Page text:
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Rehabilitation of memory for everyday life
In L-G Nilsson & N Ohta (Eds.), Memory and society: Psychological Perspectives., 269-280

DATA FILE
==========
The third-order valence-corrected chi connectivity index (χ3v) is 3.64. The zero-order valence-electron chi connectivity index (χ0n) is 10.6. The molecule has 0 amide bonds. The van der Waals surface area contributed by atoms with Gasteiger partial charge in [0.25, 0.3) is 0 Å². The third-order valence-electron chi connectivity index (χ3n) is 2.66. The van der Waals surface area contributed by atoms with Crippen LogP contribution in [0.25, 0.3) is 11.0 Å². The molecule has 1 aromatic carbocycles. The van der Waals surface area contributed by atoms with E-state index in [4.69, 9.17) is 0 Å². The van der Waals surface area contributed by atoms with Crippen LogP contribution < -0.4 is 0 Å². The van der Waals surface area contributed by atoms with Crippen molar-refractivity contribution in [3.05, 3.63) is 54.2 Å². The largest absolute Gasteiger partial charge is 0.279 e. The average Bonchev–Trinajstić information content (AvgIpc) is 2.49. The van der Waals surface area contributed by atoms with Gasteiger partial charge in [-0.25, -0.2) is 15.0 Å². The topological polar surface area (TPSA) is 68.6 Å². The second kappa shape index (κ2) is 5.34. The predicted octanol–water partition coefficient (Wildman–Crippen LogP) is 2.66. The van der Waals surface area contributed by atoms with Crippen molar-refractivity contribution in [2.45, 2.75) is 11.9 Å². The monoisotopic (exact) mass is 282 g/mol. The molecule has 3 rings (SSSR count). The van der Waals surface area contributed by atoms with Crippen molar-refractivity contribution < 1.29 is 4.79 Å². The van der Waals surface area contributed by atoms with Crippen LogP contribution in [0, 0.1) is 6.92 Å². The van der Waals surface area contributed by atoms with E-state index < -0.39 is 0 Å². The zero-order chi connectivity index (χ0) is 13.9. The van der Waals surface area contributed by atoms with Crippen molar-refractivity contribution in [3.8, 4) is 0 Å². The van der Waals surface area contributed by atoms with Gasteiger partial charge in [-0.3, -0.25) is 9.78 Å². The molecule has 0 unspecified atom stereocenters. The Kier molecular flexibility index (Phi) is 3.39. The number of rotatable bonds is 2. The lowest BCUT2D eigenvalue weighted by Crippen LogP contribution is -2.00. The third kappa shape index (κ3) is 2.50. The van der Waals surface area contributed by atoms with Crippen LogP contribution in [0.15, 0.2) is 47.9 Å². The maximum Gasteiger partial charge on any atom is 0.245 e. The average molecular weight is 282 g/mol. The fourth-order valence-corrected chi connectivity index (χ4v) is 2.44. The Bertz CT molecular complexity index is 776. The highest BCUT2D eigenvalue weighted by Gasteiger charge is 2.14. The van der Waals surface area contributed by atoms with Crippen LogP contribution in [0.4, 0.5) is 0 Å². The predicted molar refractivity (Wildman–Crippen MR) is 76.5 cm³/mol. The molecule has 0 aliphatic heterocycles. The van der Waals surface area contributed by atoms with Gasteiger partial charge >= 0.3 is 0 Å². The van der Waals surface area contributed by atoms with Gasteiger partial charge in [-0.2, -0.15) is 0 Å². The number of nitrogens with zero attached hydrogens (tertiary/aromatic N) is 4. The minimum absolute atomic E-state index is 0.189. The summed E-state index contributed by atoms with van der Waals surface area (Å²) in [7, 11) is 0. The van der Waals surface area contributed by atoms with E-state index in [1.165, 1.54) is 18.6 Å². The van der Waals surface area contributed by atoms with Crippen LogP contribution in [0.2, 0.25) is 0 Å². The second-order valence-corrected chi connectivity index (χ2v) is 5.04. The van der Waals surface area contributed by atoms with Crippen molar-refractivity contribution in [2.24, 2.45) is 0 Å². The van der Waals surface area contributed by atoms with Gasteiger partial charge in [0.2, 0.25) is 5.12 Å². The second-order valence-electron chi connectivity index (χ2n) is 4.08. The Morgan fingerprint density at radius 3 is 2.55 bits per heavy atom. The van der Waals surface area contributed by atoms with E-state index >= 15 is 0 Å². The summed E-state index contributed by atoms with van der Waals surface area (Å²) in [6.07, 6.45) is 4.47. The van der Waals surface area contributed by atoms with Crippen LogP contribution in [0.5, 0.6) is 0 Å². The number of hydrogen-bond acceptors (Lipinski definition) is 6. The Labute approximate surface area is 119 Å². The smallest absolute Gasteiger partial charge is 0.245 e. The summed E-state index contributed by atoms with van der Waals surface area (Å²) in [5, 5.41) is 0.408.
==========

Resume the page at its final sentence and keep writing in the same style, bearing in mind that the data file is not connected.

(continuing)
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This chapter has been concerned with the rehabilitation of people with memory difficulties. Rehabilitation is taken to mean enabling people to achieve their optimum level of functioning and return to their most appropriate environment. It does not have, as a major concern, the improvement of scores on tests. If recovery is taken to include partial resolution of cognitive deficits then some recovery is to be expected after non-progressive brain injury. Most memory-impaired people show relatively little recovery once the early stages are passed, although most learn to adapt to and compensate for their problems - at least to some extent. There are some general strategies that can be taught to memory-impaired people and their families or carers. These include guidelines to enable people to encode, store and retrieve information more effectively. I addition to these general guidelines, more-specific techniques are considered, particularly environmental adaptations, ways to improve learning such as "errorless learning" and compensations for memory impairment including electronic memory aids. The final section addresses the emotional consequences of memory impairment. Anxiety, depression and social isolation are common in people with memory difficulties, they may be as handicapping as the cognitive deficits themselves and should be part of any memory rehabilitation programme. Although we probably cannot restore memory functioning to the level present before the neurological insult, we can reduce the effects of impaired memory on everyday life and can improve quality of life for clients and their families.